The Second Machine Age: Work, Progress, and Prosperity in a Time of Brilliant Technologies
Erik Brynjolfsson, Andrew McAfee
Format: PDF / Kindle (mobi) / ePub
A New York Times Bestseller. A “fascinating” (Thomas L. Friedman, New York Times) look at how digital technology is transforming our work and our lives.
In recent years, Google’s autonomous cars have logged thousands of miles on American highways and IBM’s Watson trounced the best human Jeopardy! players. Digital technologies―with hardware, software, and networks at their core―will in the near future diagnose diseases more accurately than doctors can, apply enormous data sets to transform retailing, and accomplish many tasks once considered uniquely human.
In The Second Machine Age MIT’s Erik Brynjolfsson and Andrew McAfee―two thinkers at the forefront of their field―reveal the forces driving the reinvention of our lives and our economy. As the full impact of digital technologies is felt, we will realize immense bounty in the form of dazzling personal technology, advanced infrastructure, and near-boundless access to the cultural items that enrich our lives.
Amid this bounty will also be wrenching change. Professions of all kinds―from lawyers to truck drivers―will be forever upended. Companies will be forced to transform or die. Recent economic indicators reflect this shift: fewer people are working, and wages are falling even as productivity and profits soar.
Drawing on years of research and up-to-the-minute trends, Brynjolfsson and McAfee identify the best strategies for survival and offer a new path to prosperity. These include revamping education so that it prepares people for the next economy instead of the last one, designing new collaborations that pair brute processing power with human ingenuity, and embracing policies that make sense in a radically transformed landscape.
A fundamentally optimistic book, The Second Machine Age alters how we think about issues of technological, societal, and economic progress.
thought we understood digitization pretty well based on the work of Shapiro, Varian, and others, and based on our almost constant exposure to online content, but in the past few years the phenomenon has evolved in some unexpected directions. It has also exploded in volume, velocity, and variety. This surge in digitization has had two profound consequences: new ways of acquiring knowledge (in other words, of doing science) and higher rates of innovation. This chapter will explore the fascinating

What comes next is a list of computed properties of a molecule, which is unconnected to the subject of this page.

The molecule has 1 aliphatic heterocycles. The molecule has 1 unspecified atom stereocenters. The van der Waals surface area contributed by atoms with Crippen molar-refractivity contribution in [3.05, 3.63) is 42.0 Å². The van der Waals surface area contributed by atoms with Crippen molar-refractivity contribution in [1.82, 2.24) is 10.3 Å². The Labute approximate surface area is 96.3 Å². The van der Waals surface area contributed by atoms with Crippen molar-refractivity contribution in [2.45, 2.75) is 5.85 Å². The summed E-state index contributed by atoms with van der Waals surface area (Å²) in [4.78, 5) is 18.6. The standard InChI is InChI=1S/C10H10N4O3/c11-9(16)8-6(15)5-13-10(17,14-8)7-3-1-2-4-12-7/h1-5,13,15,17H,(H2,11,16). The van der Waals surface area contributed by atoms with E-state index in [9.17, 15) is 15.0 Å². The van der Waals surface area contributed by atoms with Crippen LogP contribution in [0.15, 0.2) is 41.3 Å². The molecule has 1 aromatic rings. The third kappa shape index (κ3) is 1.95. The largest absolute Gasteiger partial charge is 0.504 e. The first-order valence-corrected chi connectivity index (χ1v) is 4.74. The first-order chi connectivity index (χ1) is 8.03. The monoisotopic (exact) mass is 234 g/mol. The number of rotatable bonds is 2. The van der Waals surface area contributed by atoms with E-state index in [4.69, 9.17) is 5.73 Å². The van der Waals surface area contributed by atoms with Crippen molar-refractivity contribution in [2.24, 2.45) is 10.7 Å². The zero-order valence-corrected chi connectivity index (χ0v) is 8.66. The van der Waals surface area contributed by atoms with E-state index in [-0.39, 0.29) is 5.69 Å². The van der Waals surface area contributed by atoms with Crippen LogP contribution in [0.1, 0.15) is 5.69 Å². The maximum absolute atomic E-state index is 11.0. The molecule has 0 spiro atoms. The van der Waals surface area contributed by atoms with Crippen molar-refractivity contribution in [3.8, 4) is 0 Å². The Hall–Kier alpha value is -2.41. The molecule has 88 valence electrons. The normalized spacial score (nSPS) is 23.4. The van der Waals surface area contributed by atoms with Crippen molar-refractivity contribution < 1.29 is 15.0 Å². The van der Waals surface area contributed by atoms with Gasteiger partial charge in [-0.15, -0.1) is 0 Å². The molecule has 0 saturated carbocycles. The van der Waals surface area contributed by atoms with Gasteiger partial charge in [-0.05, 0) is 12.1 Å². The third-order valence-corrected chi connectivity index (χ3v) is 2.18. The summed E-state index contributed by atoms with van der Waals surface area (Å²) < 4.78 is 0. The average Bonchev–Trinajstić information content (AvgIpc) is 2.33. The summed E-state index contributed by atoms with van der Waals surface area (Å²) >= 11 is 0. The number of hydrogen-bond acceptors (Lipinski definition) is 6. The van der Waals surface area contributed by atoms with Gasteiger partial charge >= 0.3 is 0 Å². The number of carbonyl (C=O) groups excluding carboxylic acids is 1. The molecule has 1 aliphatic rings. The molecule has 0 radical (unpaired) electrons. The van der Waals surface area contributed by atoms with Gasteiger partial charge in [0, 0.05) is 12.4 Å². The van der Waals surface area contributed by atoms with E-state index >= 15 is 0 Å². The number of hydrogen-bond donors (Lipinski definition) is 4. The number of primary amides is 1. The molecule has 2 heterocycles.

theories. What’s more, there’s no end in sight. The advances we’ve seen in the past few years, and in the early sections of this book—cars that drive themselves, useful humanoid robots, speech recognition and synthesis systems, 3D printers, Jeopardy!-champion computers—are not the crowning achievements of the computer era. They’re the warm-up acts. As we move deeper into the second machine age we’ll see more and more such wonders, and they’ll become more and more impressive. How can we be so
counted, counts. As Nobel Prize winner Joe Stiglitz put it: The fact that GDP may be a poor measure of well-being, or even of market activity, has, of course, long been recognized. But changes in society and the economy may have heightened the problems, at the same time that advances in economics and statistical techniques may have provided opportunities to improve our metrics.28 The new metrics will differ both in conception and execution. We can build on some of the existing surveys and
choices instead of locking them in, technological advance is an awe-inspiring engine of betterment and bounty. It is also an engine driving spread, creating larger and larger differences over time in areas that we care about—wealth, income, standards of living, and opportunities for advancement. Some of these trends (particularly rising inequality) are also visible in other countries. We wish that progress in digital technologies were a rising tide that lifted all boats equally in all areas, but
present law we have a positive Income Tax that everybody knows about. . . . [U]nder the Positive Income Tax if you happen to be the head of a family of four, for example, and you have $3,000 of income, you neither pay a tax nor receive any benefit from it. You’re just on the break-even point. Suppose you have an income of $4,000. Then you have $1,000 of positive taxable income, on which at current rates (14%) you pay $140.00 in tax. Suppose today you had an income of $2,000. Well then you’re